Small portions. In Japan, food is served on separate small plates and bowls instead of on one big plate. Diners take turns having little tastes of everything, Moriyama says. Serving smaller portions may be one of the best secrets for eating healthfully and losing weight. Research shows that when we're served more, we tend to eat it -- whether we planned to and were hungry for it or not.
A rice foundation. The Japanese diet includes huge amounts of rice -- six times more per person than the average American's diet, Moriyama tells WebMD. A small bowl is served with almost every meal, including breakfast. A low-fat, complex carbohydrate, rice helps fill you up on fewer calories, leaving less room in your belly for fattening foods like packaged cookies and pastries, which can contain heart-damaging trans fats. For extra health benefits, serve rice the Japanese way, cooked and eaten with no butter or oil.
Veggie delight. " Japan is kind of a vegetable-crazed nation," Moriyama says. When Japanese women were asked which home-cooked meals they most loved to prepare for their families, "mixed vegetables simmered in seasoned broth" received the highest ranking. Red bell peppers, green beans, zucchini, eggplant, onions, burdock, tomatoes, green peppers, lettuce, carrots, spinach, bamboo shoots, beets, lotus root, turnips, daikon (or giant white radish), shiitake mushrooms, sweet potatoes, and seaweed (or sea vegetables), such as kombu, nori, and wakame all have a place in the Japanese diet.
As many as four or five different varieties are served in a single meal -- and no one thinks it odd to have vegetable soup or a salad for breakfast. Veggies are served simmered in seasoned broth, stir-fried in a small bit of canola oil, or lightly steamed -- all methods that maintain a maximum amount of nutrients.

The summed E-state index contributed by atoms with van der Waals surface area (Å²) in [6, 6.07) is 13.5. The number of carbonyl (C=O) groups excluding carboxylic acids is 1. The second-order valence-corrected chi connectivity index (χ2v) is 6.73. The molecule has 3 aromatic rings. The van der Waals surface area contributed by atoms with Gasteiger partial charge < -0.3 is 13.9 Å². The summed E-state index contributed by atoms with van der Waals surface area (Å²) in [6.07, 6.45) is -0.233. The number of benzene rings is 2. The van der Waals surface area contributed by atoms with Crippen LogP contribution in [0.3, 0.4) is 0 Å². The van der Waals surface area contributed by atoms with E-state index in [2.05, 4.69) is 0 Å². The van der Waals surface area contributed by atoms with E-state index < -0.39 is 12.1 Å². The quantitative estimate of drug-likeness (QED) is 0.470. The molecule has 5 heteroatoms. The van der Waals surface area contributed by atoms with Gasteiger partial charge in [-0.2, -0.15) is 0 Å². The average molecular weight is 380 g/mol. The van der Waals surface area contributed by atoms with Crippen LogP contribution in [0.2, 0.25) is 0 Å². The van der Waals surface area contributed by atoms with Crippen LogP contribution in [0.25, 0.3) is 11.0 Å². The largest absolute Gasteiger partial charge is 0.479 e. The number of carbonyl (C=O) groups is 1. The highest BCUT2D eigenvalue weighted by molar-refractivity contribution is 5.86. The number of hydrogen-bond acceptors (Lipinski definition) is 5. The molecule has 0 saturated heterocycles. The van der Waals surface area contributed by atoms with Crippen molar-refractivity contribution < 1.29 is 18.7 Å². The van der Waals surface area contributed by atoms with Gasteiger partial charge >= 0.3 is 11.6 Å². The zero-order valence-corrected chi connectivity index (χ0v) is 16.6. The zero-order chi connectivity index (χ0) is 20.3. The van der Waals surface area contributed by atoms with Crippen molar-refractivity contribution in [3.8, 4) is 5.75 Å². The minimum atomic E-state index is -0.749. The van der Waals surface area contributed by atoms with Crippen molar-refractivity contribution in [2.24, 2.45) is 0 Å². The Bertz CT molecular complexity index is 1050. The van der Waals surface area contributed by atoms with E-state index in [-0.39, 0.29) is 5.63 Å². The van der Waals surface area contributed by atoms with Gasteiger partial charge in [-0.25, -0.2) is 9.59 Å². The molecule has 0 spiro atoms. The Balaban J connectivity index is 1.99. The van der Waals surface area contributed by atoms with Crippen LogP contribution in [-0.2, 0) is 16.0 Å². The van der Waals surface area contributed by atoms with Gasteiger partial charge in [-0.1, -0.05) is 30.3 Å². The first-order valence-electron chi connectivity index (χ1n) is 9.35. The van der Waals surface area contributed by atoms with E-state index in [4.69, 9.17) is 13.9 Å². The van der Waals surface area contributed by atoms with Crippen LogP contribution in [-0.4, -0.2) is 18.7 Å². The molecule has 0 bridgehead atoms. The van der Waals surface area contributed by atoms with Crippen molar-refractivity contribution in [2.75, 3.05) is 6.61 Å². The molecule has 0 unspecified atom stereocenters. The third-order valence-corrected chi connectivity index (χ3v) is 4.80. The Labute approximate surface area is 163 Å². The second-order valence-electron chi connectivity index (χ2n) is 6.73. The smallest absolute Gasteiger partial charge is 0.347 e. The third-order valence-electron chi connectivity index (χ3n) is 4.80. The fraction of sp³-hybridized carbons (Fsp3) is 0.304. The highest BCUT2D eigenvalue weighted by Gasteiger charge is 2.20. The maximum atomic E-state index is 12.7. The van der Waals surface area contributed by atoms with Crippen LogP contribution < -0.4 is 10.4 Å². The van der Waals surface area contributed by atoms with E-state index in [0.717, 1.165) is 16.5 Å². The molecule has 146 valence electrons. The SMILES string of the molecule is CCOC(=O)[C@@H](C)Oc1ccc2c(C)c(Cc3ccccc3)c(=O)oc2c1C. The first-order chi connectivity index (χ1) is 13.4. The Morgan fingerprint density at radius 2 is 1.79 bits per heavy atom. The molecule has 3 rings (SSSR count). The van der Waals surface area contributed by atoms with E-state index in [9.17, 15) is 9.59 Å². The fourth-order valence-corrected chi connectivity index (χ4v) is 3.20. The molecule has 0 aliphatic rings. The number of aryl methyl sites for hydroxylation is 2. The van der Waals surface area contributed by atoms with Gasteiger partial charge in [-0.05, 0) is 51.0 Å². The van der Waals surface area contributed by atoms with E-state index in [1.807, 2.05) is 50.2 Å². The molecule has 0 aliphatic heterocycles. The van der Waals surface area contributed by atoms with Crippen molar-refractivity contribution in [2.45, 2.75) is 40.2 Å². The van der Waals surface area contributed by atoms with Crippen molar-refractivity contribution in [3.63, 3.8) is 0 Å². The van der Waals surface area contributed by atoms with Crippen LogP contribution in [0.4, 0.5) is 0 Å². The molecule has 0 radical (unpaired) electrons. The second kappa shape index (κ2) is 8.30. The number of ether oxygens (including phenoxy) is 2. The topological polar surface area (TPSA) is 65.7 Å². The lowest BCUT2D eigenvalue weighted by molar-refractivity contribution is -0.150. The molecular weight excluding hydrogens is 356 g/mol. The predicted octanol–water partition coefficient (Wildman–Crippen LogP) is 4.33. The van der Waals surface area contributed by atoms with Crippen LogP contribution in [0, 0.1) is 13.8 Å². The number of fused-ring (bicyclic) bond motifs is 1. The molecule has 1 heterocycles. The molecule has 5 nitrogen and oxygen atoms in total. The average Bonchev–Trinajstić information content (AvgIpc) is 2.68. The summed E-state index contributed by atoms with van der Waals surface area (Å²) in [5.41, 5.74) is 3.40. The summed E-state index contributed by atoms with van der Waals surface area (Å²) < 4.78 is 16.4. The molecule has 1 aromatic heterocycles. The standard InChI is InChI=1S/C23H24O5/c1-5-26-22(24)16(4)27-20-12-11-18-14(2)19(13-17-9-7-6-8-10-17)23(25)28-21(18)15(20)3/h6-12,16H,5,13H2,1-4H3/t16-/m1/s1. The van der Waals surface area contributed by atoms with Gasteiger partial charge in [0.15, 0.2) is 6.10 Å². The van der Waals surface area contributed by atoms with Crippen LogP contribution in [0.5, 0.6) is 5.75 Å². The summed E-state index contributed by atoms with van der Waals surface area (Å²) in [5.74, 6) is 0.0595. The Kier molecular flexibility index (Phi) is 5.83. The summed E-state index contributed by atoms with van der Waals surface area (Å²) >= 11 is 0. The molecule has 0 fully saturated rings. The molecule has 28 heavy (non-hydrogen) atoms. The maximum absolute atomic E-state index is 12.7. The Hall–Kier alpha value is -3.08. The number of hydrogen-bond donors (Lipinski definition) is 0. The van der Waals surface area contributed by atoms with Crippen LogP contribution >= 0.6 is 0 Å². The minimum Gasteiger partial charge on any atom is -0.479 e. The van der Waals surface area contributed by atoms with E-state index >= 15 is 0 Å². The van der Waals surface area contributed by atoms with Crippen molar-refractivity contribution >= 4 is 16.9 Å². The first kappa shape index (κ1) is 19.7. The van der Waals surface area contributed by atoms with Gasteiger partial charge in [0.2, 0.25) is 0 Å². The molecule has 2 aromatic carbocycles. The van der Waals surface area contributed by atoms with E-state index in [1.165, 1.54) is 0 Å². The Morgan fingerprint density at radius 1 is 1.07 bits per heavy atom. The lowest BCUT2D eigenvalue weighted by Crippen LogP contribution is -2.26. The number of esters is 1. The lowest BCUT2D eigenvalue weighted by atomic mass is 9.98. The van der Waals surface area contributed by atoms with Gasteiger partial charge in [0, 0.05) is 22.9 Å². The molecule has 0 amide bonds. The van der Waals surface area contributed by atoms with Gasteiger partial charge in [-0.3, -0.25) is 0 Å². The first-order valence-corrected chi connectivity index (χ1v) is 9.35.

A good catch. Fish, especially fatty fish -- like Japanese favorites salmon and fresh tuna, mackerel, sardines, and herring -- are a great source of omega-3 fatty acids, which are known for their heart-health and mood-boosting benefits, Moriyama tells WebMD. And though Japan accounts for only 2% of the world's population, its people eat 10% of the world's fish. The flipside of Japan's fish craze means the Japanese eat less red meat, which contains artery-clogging saturated fat that, if eaten to excess, can lead to obesity and heart disease.
Soy good. When consumed in moderation, natural soy products like tofu and edamame beans are a great protein alternative to red meat because they have little or no saturated fat, says Moriyama. Japanese meals often include more than one soy-based dish, like miso soup (miso is fermented soy beans) and chunks of tofu.
Japanese cooking methods here.
<<< Older stories ---
Newer stories >>>
PCRM Fact Sheets
VVF Fact Sheets (in PDF format)
Why Plant Iron is Best
Boning Up on Calcium
Message in a Bottle (article on milk)
Joel Fuhrman, MD
John McDougall, MD
Michael A. Klaper, MD
Neal D. Barnard, MD